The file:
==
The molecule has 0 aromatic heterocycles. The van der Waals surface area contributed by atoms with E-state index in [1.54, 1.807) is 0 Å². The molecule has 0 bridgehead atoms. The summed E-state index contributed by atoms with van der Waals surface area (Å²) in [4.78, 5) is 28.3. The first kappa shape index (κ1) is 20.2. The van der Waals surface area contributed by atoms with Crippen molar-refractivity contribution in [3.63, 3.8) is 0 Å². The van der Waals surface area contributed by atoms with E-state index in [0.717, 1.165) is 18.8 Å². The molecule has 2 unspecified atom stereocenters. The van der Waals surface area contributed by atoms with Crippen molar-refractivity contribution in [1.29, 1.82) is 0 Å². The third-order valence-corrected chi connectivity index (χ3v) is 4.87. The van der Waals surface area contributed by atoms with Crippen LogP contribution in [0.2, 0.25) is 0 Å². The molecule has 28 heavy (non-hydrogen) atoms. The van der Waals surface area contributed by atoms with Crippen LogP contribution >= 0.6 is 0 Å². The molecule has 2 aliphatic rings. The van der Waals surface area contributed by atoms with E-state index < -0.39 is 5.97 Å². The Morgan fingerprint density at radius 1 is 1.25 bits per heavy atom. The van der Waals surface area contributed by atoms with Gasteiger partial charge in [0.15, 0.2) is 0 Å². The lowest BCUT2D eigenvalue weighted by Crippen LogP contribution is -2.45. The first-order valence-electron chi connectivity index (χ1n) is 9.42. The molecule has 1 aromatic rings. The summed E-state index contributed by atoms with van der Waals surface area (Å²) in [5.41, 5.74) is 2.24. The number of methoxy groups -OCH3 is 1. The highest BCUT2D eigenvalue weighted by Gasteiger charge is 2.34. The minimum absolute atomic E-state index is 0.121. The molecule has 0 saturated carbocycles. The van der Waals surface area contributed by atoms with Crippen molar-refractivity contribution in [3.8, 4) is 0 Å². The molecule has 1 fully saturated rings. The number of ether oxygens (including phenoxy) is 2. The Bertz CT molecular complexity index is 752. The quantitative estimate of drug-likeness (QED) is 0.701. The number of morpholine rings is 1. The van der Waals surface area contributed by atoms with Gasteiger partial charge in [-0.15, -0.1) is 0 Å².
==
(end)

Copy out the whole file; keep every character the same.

The molecule has 0 aromatic heterocycles. The van der Waals surface area contributed by atoms with E-state index in [1.54, 1.807) is 0 Å². The molecule has 0 bridgehead atoms. The summed E-state index contributed by atoms with van der Waals surface area (Å²) in [4.78, 5) is 28.3. The first kappa shape index (κ1) is 20.2. The van der Waals surface area contributed by atoms with Crippen molar-refractivity contribution in [3.63, 3.8) is 0 Å². The van der Waals surface area contributed by atoms with E-state index in [0.717, 1.165) is 18.8 Å². The molecule has 2 unspecified atom stereocenters. The van der Waals surface area contributed by atoms with Crippen molar-refractivity contribution in [1.29, 1.82) is 0 Å². The third-order valence-corrected chi connectivity index (χ3v) is 4.87. The van der Waals surface area contributed by atoms with Crippen LogP contribution in [0.2, 0.25) is 0 Å². The molecule has 28 heavy (non-hydrogen) atoms. The van der Waals surface area contributed by atoms with Crippen LogP contribution >= 0.6 is 0 Å². The molecule has 2 aliphatic rings. The van der Waals surface area contributed by atoms with E-state index < -0.39 is 5.97 Å². The Morgan fingerprint density at radius 1 is 1.25 bits per heavy atom. The van der Waals surface area contributed by atoms with Gasteiger partial charge in [0.15, 0.2) is 0 Å². The lowest BCUT2D eigenvalue weighted by Crippen LogP contribution is -2.45. The first-order valence-electron chi connectivity index (χ1n) is 9.42. The molecule has 1 aromatic rings. The summed E-state index contributed by atoms with van der Waals surface area (Å²) in [5.41, 5.74) is 2.24. The number of methoxy groups -OCH3 is 1. The highest BCUT2D eigenvalue weighted by Gasteiger charge is 2.34. The minimum absolute atomic E-state index is 0.121. The molecule has 0 saturated carbocycles. The van der Waals surface area contributed by atoms with Crippen molar-refractivity contribution in [3.8, 4) is 0 Å². The molecule has 1 fully saturated rings. The number of ether oxygens (including phenoxy) is 2. The Bertz CT molecular complexity index is 752. The quantitative estimate of drug-likeness (QED) is 0.701. The number of morpholine rings is 1. The van der Waals surface area contributed by atoms with Gasteiger partial charge in [-0.15, -0.1) is 0 Å².